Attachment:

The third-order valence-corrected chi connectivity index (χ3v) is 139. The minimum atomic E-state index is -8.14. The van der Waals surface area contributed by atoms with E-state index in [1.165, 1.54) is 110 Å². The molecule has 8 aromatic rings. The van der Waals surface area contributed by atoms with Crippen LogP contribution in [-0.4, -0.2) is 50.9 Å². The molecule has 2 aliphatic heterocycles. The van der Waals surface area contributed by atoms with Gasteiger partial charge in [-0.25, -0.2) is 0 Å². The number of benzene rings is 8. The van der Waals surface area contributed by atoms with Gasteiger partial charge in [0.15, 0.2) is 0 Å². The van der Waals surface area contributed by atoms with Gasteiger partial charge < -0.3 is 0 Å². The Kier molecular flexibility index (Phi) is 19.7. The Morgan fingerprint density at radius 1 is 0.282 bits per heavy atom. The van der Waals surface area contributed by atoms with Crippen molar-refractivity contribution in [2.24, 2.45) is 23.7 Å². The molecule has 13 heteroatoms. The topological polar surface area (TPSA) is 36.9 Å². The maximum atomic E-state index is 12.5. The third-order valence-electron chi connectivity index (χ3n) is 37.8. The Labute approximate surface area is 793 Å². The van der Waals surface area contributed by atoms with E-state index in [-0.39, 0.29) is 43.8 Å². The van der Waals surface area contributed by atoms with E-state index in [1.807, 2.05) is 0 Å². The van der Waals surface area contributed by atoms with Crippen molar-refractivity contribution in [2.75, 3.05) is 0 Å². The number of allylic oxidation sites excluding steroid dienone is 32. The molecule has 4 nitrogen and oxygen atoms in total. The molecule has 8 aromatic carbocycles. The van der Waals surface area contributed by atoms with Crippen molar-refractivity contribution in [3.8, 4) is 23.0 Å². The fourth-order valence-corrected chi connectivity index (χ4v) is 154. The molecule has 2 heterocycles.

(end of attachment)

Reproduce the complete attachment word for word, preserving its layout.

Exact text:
The third-order valence-corrected chi connectivity index (χ3v) is 139. The minimum atomic E-state index is -8.14. The van der Waals surface area contributed by atoms with E-state index in [1.165, 1.54) is 110 Å². The molecule has 8 aromatic rings. The van der Waals surface area contributed by atoms with Crippen LogP contribution in [-0.4, -0.2) is 50.9 Å². The molecule has 2 aliphatic heterocycles. The van der Waals surface area contributed by atoms with Gasteiger partial charge in [-0.25, -0.2) is 0 Å². The number of benzene rings is 8. The van der Waals surface area contributed by atoms with Gasteiger partial charge in [0.15, 0.2) is 0 Å². The van der Waals surface area contributed by atoms with Gasteiger partial charge < -0.3 is 0 Å². The Kier molecular flexibility index (Phi) is 19.7. The Morgan fingerprint density at radius 1 is 0.282 bits per heavy atom. The van der Waals surface area contributed by atoms with Crippen molar-refractivity contribution in [2.24, 2.45) is 23.7 Å². The molecule has 13 heteroatoms. The topological polar surface area (TPSA) is 36.9 Å². The maximum atomic E-state index is 12.5. The third-order valence-electron chi connectivity index (χ3n) is 37.8. The Labute approximate surface area is 793 Å². The van der Waals surface area contributed by atoms with E-state index in [-0.39, 0.29) is 43.8 Å². The van der Waals surface area contributed by atoms with E-state index in [1.807, 2.05) is 0 Å². The van der Waals surface area contributed by atoms with Crippen molar-refractivity contribution in [2.75, 3.05) is 0 Å². The number of allylic oxidation sites excluding steroid dienone is 32. The molecule has 4 nitrogen and oxygen atoms in total. The molecule has 8 aromatic carbocycles. The van der Waals surface area contributed by atoms with Crippen molar-refractivity contribution in [3.8, 4) is 23.0 Å². The fourth-order valence-corrected chi connectivity index (χ4v) is 154. The molecule has 2 heterocycles.